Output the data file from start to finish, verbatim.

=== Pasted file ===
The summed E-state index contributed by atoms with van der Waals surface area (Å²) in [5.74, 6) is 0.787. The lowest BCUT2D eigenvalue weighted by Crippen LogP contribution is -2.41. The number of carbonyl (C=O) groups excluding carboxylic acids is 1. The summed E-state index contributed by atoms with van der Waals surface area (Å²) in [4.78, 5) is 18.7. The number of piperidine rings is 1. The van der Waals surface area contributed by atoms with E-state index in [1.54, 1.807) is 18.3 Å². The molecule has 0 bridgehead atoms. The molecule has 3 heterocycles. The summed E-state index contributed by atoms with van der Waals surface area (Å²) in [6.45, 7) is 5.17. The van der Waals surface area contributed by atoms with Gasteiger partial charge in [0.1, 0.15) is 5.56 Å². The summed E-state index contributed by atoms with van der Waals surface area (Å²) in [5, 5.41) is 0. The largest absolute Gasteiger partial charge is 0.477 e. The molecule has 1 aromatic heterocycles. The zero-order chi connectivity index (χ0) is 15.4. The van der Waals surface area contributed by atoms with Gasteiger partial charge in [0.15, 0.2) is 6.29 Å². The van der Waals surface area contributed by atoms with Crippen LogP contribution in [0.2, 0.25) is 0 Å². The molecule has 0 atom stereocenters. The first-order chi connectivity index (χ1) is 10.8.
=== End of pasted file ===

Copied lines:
The summed E-state index contributed by atoms with van der Waals surface area (Å²) in [5.74, 6) is 0.787. The lowest BCUT2D eigenvalue weighted by Crippen LogP contribution is -2.41. The number of carbonyl (C=O) groups excluding carboxylic acids is 1. The summed E-state index contributed by atoms with van der Waals surface area (Å²) in [4.78, 5) is 18.7. The number of piperidine rings is 1. The van der Waals surface area contributed by atoms with E-state index in [1.54, 1.807) is 18.3 Å². The molecule has 0 bridgehead atoms. The molecule has 3 heterocycles. The summed E-state index contributed by atoms with van der Waals surface area (Å²) in [6.45, 7) is 5.17. The van der Waals surface area contributed by atoms with Gasteiger partial charge in [0.1, 0.15) is 5.56 Å². The summed E-state index contributed by atoms with van der Waals surface area (Å²) in [5, 5.41) is 0. The largest absolute Gasteiger partial charge is 0.477 e. The molecule has 1 aromatic heterocycles. The zero-order chi connectivity index (χ0) is 15.4. The van der Waals surface area contributed by atoms with Gasteiger partial charge in [0.15, 0.2) is 6.29 Å². The van der Waals surface area contributed by atoms with Crippen LogP contribution in [0.2, 0.25) is 0 Å². The molecule has 0 atom stereocenters. The first-order chi connectivity index (χ1) is 10.8.